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Hold onto your butts, people. Scientists have found that the shaking likely to be generated by a big-ass earthquake on the Cascadia subduction zone is worse than previously thought—and Seattle's current building codes aren't equipped to handle it.

The study, which was presented at the 2019 Seismological Society of America Annual Meeting last month, is based on the work of Nasser Marafi, a PhD candidate and structural engineer at UW. Marafi is part of UW's M9 Project (as in, “magnitude 9”), a team of researchers from physical sciences, mathematics, engineering, urban planning, and social sciences who are working together to try to figure out what the fuck is going to happen around here when the really big one hits. And the chances that it’s going to hit should have all of us in this region shaking in our fruit boots: Experts from the U.S. Geological Survey say there is a 14 percent chance that a magnitude 9 quake will hit in the next 50 years. That’s 14 times higher than Donald Trump’s chance of winning the 2016 Republican nomination.

Marafi told me in a phone interview that he used simulated 9.0 earthquakes by the USGS/UW to see how they would affect building structures located in “deep sedimentary basins” like the geological formations most Western Washington cities and towns are built on. During the last Ice Age, Marafi explained, layers of sediment were compacted between the Cascades and the Olympics. Now, that basin—basically all the land between the two mountain ranges—is home to lots and lots of people. And that’s a problem. “When seismic waves enter the basin, they amplify in intensity,” Marafi said. “And this effect isn’t considered in current building codes.”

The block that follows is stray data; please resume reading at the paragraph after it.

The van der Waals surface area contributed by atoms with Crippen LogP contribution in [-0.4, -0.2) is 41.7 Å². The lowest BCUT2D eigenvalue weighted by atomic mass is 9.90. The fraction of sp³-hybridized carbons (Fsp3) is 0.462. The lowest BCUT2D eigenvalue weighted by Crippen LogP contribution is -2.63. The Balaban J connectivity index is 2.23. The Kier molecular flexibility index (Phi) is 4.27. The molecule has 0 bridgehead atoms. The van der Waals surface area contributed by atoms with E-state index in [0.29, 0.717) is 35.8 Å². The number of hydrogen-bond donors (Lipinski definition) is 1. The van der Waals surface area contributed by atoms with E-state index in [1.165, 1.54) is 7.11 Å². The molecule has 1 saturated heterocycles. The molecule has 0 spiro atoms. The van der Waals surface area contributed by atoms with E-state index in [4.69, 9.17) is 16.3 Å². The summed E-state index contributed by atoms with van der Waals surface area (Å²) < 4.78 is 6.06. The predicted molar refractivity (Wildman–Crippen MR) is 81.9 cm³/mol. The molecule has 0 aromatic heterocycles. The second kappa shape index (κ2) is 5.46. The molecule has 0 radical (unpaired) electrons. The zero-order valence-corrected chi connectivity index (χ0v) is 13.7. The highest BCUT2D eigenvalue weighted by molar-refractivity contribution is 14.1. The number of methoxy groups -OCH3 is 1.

As of December 2018, Seattle building codes were updated so that all buildings over 240 feet (or 24 stories) tall must consider the effects of deep sedimentary basins. But Marafi’s study found that it’s not just tall-ass buildings that could be affected. Turns out, reinforced concrete buildings shorter than 240 feet are also impacted by this phenomenon. The M9 Project has been working with the city to reform building codes, but the next round of updates are unlikely to be incorporated before 2022 or 2023. And some developers, of course, will do what they can to get out of them: Right before the last updates to the city building codes, a rash of building permits were filed.

“All developers are different and some want to build structures that will last for generations. And some want to maximize profit,” Marafi said. “But by [filing before code updates], they basically got a permit for a building that is at higher risk of damage.”

The city can and does update building codes as knowledge about seismic activity and other issues increases, but it can take a while for the slow wheels of bureaucracy to adjust. As for his study, “We knew going that things weren't going to look pretty,” Marafi says, but public awareness can help build momentum for government projects. In addition to putting pressure on developers and builders when investing in real estate, he advises concerned residents to call their elected officials out. “What do we need to do to make sure that once this quake happens, the Pacific Northwest can survive?” he wondered. That’s the question to ask.